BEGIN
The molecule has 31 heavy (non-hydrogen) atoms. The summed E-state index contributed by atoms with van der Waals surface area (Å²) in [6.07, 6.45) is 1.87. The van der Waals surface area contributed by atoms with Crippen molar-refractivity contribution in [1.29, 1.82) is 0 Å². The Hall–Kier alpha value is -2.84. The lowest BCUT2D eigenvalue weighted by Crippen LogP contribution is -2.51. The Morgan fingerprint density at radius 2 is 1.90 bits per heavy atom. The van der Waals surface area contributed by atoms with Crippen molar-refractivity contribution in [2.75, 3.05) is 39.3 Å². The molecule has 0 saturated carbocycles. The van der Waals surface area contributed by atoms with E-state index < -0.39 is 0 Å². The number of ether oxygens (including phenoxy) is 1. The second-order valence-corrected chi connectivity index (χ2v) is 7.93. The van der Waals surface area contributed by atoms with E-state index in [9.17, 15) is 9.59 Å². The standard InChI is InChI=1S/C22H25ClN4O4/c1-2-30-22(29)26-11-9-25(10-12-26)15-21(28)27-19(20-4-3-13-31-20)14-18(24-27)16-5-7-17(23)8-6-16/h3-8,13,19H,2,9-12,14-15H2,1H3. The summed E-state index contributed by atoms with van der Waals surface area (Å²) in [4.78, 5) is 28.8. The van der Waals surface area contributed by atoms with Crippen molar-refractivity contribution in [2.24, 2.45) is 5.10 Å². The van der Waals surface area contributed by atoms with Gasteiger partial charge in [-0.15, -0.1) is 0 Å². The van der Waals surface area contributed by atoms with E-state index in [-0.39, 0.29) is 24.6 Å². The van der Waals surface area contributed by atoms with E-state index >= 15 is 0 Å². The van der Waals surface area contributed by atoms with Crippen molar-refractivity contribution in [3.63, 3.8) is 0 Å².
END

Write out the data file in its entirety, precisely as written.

The molecule has 31 heavy (non-hydrogen) atoms. The summed E-state index contributed by atoms with van der Waals surface area (Å²) in [6.07, 6.45) is 1.87. The van der Waals surface area contributed by atoms with Crippen molar-refractivity contribution in [1.29, 1.82) is 0 Å². The Hall–Kier alpha value is -2.84. The lowest BCUT2D eigenvalue weighted by Crippen LogP contribution is -2.51. The Morgan fingerprint density at radius 2 is 1.90 bits per heavy atom. The van der Waals surface area contributed by atoms with Crippen molar-refractivity contribution in [2.75, 3.05) is 39.3 Å². The molecule has 0 saturated carbocycles. The van der Waals surface area contributed by atoms with E-state index < -0.39 is 0 Å². The number of ether oxygens (including phenoxy) is 1. The second-order valence-corrected chi connectivity index (χ2v) is 7.93. The van der Waals surface area contributed by atoms with E-state index in [9.17, 15) is 9.59 Å². The standard InChI is InChI=1S/C22H25ClN4O4/c1-2-30-22(29)26-11-9-25(10-12-26)15-21(28)27-19(20-4-3-13-31-20)14-18(24-27)16-5-7-17(23)8-6-16/h3-8,13,19H,2,9-12,14-15H2,1H3. The summed E-state index contributed by atoms with van der Waals surface area (Å²) in [4.78, 5) is 28.8. The van der Waals surface area contributed by atoms with Crippen molar-refractivity contribution in [2.24, 2.45) is 5.10 Å². The van der Waals surface area contributed by atoms with Gasteiger partial charge in [-0.15, -0.1) is 0 Å². The van der Waals surface area contributed by atoms with E-state index in [-0.39, 0.29) is 24.6 Å². The van der Waals surface area contributed by atoms with E-state index >= 15 is 0 Å². The van der Waals surface area contributed by atoms with Crippen molar-refractivity contribution in [3.63, 3.8) is 0 Å².